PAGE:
A Sicilian legacy, 第 2 卷


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第 190 頁 - All travel has its advantages. If the passenger visits better countries, he may learn to improve his own, and if fortune carries him to worse, he may learn to enjoy it.
第 101 頁 - Henna there is a lake of deep water, Fergus by name ; Cayster does not hear more songs of swans, in his running streams, than that. A wood skirts the lake, surrounding it on every side, and with its foliage, as though with an awning, keeps out the rays of the sun. The boughs produce a coolness, the moist ground flowers of Tyrian hue. There the spring is perpetual. In this grove, while Proserpina is amusing herself, and is plucking either violets or white lilies, and while, with child-like eagerness,...
第 103 頁 - After that, her back, her shoulders, her side, and her breast dissolve, vanishing into thin rivulets. Lastly, pure water, instead of live blood, enters her corrupted veins, and nothing remains which you can grasp in your hand.
第 189 頁 - Melina came walking through the hall. Philina was wicked enough to invite her to join them in the dance, and thus to bring her in mind of the shape to which...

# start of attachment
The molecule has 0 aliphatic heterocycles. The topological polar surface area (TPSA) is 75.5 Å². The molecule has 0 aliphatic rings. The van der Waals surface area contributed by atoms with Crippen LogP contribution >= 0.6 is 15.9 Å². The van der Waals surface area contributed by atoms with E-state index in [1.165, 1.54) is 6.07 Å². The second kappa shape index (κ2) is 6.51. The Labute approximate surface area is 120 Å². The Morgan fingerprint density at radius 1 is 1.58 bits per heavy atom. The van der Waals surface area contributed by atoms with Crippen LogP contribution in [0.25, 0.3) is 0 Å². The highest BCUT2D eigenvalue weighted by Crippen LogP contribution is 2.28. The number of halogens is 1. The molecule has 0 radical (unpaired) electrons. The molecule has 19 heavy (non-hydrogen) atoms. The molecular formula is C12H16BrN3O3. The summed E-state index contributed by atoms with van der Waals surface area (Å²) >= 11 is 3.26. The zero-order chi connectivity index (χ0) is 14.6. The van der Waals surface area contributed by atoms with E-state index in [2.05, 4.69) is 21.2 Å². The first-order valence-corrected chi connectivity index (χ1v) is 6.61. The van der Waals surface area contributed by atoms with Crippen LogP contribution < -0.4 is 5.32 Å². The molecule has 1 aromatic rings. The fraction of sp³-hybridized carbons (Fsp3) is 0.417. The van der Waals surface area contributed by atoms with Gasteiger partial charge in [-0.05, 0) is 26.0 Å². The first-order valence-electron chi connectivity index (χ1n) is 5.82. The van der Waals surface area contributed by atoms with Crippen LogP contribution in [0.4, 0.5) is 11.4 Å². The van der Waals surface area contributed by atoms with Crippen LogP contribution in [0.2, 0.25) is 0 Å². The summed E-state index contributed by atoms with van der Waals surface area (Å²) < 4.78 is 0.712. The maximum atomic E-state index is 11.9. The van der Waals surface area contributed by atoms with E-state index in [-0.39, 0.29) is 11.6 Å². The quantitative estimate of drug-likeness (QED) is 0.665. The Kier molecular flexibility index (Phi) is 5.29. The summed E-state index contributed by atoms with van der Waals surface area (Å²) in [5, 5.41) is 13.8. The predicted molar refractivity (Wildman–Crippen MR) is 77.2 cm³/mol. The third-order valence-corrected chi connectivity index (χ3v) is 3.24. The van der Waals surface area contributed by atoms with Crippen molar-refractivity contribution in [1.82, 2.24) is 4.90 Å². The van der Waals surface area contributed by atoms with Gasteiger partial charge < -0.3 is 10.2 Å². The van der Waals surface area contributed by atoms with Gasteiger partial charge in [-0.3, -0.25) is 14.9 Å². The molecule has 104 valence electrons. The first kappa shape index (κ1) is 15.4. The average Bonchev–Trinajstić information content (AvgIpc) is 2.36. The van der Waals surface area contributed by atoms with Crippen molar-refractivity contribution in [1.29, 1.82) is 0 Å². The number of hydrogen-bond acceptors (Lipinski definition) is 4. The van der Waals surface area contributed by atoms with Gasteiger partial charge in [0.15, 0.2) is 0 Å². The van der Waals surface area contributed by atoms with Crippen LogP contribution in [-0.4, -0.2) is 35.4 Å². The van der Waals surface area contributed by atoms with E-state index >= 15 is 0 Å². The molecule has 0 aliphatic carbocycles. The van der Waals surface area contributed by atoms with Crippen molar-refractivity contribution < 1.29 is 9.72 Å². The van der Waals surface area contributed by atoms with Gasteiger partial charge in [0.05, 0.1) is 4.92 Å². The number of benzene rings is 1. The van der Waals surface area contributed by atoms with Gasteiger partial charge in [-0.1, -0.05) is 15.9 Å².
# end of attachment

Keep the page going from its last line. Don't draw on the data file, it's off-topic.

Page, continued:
第 170 頁 - That pleasure was the chiefest good, (And was, perhaps, i' th' right, if rightly understood) His life he to his doctrine brought, And in a garden's shade that sovereign pleasure sought : Whoever a true epicure would be, May there find cheap and virtuous luxury.
第 1 頁 - Our wills and fates do so contrary run That our devices still are overthrown, Our thoughts are ours, their ends none of our own: So think thou wilt no second husband wed; But die thy thoughts when thy first lord is dead.
第 134 頁 - 4 the leaf of the snow-white privet, 76 more blooming than the meadows, more slender than the tall alder, brighter than glass, more wanton than the tender kid, smoother than the shells worn by continual floods, more pleasing than the winter's sun or than the summer's shade, more beauteous than the apples, more sightly than the lofty plane tree, clearer than ice, sweeter than the ripened grape, softer than both the down of the swan, and than curdled milk, and, didst thou not fly me, more beauteous...
第 167 頁 - twill impart Some pangs to view his happier lot: But let them pass— Oh! how my heart Would hate him, if he loved thee not! When late I saw thy favourite child I thought my jealous heart would break; But when the unconscious infant smiled, I kiss'd it for its mother's sake.
第 131 頁 - She never Told you one kind, endearing thing of me, Though she has seen me wasting day by day. My very head and feet, for wretchedness, Throb — and so let 'em ; for I too am wretched.
第 129 頁 - ... and to this hour, I could not cease to love you; you, who care Nothing about my love — Great Jove! no, nothing. " Fair one, I know why you avoid me thus: It is because one rugged eyebrow spreads Across my forehead, solitary and huge, Shading this eye forlorn. My nose, too, presses Flat tow'rds my lip. And yet, such as I am, I feed a thousand sheep; and from them drink Excellent milk; and never want for cheese In summer, nor in autumn, nor dead winter, Dairies I have, so full. I can play, too,...